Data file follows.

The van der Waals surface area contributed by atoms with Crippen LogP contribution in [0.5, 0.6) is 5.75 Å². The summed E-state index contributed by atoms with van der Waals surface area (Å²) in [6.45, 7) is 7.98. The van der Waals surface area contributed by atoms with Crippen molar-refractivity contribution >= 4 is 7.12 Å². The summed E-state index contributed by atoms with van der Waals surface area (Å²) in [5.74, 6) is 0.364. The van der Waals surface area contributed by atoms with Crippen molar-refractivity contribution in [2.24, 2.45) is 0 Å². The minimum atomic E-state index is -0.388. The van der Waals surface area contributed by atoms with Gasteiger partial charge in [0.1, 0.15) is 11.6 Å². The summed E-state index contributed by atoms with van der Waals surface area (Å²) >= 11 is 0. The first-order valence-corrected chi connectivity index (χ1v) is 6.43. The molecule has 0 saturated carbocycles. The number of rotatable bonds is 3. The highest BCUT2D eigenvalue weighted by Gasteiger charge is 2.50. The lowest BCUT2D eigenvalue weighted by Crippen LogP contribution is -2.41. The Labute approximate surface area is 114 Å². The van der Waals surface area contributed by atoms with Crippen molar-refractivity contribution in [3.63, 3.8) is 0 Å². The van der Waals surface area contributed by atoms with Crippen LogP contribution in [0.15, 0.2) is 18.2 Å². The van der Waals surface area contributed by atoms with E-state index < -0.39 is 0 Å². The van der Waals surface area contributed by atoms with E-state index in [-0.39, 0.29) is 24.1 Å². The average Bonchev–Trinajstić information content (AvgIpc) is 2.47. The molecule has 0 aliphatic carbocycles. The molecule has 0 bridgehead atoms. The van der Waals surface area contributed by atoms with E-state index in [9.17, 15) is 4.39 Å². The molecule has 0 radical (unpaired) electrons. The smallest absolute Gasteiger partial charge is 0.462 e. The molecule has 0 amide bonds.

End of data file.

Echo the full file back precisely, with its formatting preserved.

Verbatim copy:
The van der Waals surface area contributed by atoms with Crippen LogP contribution in [0.5, 0.6) is 5.75 Å². The summed E-state index contributed by atoms with van der Waals surface area (Å²) in [6.45, 7) is 7.98. The van der Waals surface area contributed by atoms with Crippen molar-refractivity contribution >= 4 is 7.12 Å². The summed E-state index contributed by atoms with van der Waals surface area (Å²) in [5.74, 6) is 0.364. The van der Waals surface area contributed by atoms with Crippen molar-refractivity contribution in [2.24, 2.45) is 0 Å². The minimum atomic E-state index is -0.388. The van der Waals surface area contributed by atoms with Gasteiger partial charge in [0.1, 0.15) is 11.6 Å². The summed E-state index contributed by atoms with van der Waals surface area (Å²) >= 11 is 0. The first-order valence-corrected chi connectivity index (χ1v) is 6.43. The molecule has 0 saturated carbocycles. The number of rotatable bonds is 3. The highest BCUT2D eigenvalue weighted by Gasteiger charge is 2.50. The lowest BCUT2D eigenvalue weighted by Crippen LogP contribution is -2.41. The Labute approximate surface area is 114 Å². The van der Waals surface area contributed by atoms with Crippen molar-refractivity contribution in [3.63, 3.8) is 0 Å². The van der Waals surface area contributed by atoms with Crippen LogP contribution in [0.15, 0.2) is 18.2 Å². The van der Waals surface area contributed by atoms with E-state index < -0.39 is 0 Å². The van der Waals surface area contributed by atoms with E-state index in [-0.39, 0.29) is 24.1 Å². The average Bonchev–Trinajstić information content (AvgIpc) is 2.47. The molecule has 0 aliphatic carbocycles. The molecule has 0 bridgehead atoms. The van der Waals surface area contributed by atoms with E-state index in [9.17, 15) is 4.39 Å². The molecule has 0 radical (unpaired) electrons. The smallest absolute Gasteiger partial charge is 0.462 e. The molecule has 0 amide bonds.